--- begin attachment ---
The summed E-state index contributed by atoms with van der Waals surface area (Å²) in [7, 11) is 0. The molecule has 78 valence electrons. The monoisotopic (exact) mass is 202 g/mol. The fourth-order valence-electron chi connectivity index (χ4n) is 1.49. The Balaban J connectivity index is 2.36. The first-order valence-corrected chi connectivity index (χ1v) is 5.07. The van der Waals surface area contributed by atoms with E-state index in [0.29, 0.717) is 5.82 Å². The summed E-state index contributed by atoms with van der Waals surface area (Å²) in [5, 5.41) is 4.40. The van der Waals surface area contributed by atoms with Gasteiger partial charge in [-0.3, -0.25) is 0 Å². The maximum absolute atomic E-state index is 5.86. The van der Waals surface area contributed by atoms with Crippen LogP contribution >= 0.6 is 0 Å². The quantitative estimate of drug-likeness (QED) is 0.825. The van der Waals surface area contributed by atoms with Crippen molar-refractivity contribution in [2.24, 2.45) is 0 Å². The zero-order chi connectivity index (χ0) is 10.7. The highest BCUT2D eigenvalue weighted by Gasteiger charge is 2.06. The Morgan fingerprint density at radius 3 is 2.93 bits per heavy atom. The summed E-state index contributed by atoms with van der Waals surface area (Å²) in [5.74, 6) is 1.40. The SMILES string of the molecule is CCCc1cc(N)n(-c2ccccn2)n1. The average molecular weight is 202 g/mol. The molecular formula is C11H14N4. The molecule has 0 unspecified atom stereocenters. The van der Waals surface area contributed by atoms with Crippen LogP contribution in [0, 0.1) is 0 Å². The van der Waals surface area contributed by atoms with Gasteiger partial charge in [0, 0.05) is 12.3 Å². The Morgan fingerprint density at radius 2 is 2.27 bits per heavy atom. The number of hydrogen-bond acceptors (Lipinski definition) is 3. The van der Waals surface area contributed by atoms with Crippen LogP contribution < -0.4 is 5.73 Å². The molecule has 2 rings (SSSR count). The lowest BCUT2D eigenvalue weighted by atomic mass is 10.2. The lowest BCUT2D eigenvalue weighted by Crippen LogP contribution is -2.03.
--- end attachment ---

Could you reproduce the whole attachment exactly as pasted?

The summed E-state index contributed by atoms with van der Waals surface area (Å²) in [7, 11) is 0. The molecule has 78 valence electrons. The monoisotopic (exact) mass is 202 g/mol. The fourth-order valence-electron chi connectivity index (χ4n) is 1.49. The Balaban J connectivity index is 2.36. The first-order valence-corrected chi connectivity index (χ1v) is 5.07. The van der Waals surface area contributed by atoms with E-state index in [0.29, 0.717) is 5.82 Å². The summed E-state index contributed by atoms with van der Waals surface area (Å²) in [5, 5.41) is 4.40. The van der Waals surface area contributed by atoms with Gasteiger partial charge in [-0.3, -0.25) is 0 Å². The maximum absolute atomic E-state index is 5.86. The van der Waals surface area contributed by atoms with Crippen LogP contribution >= 0.6 is 0 Å². The quantitative estimate of drug-likeness (QED) is 0.825. The van der Waals surface area contributed by atoms with Crippen molar-refractivity contribution in [2.24, 2.45) is 0 Å². The zero-order chi connectivity index (χ0) is 10.7. The highest BCUT2D eigenvalue weighted by Gasteiger charge is 2.06. The Morgan fingerprint density at radius 3 is 2.93 bits per heavy atom. The summed E-state index contributed by atoms with van der Waals surface area (Å²) in [5.74, 6) is 1.40. The SMILES string of the molecule is CCCc1cc(N)n(-c2ccccn2)n1. The average molecular weight is 202 g/mol. The molecular formula is C11H14N4. The molecule has 0 unspecified atom stereocenters. The van der Waals surface area contributed by atoms with Crippen LogP contribution in [0, 0.1) is 0 Å². The van der Waals surface area contributed by atoms with Gasteiger partial charge in [0, 0.05) is 12.3 Å². The Morgan fingerprint density at radius 2 is 2.27 bits per heavy atom. The number of hydrogen-bond acceptors (Lipinski definition) is 3. The van der Waals surface area contributed by atoms with Crippen LogP contribution < -0.4 is 5.73 Å². The molecule has 2 rings (SSSR count). The lowest BCUT2D eigenvalue weighted by atomic mass is 10.2. The lowest BCUT2D eigenvalue weighted by Crippen LogP contribution is -2.03.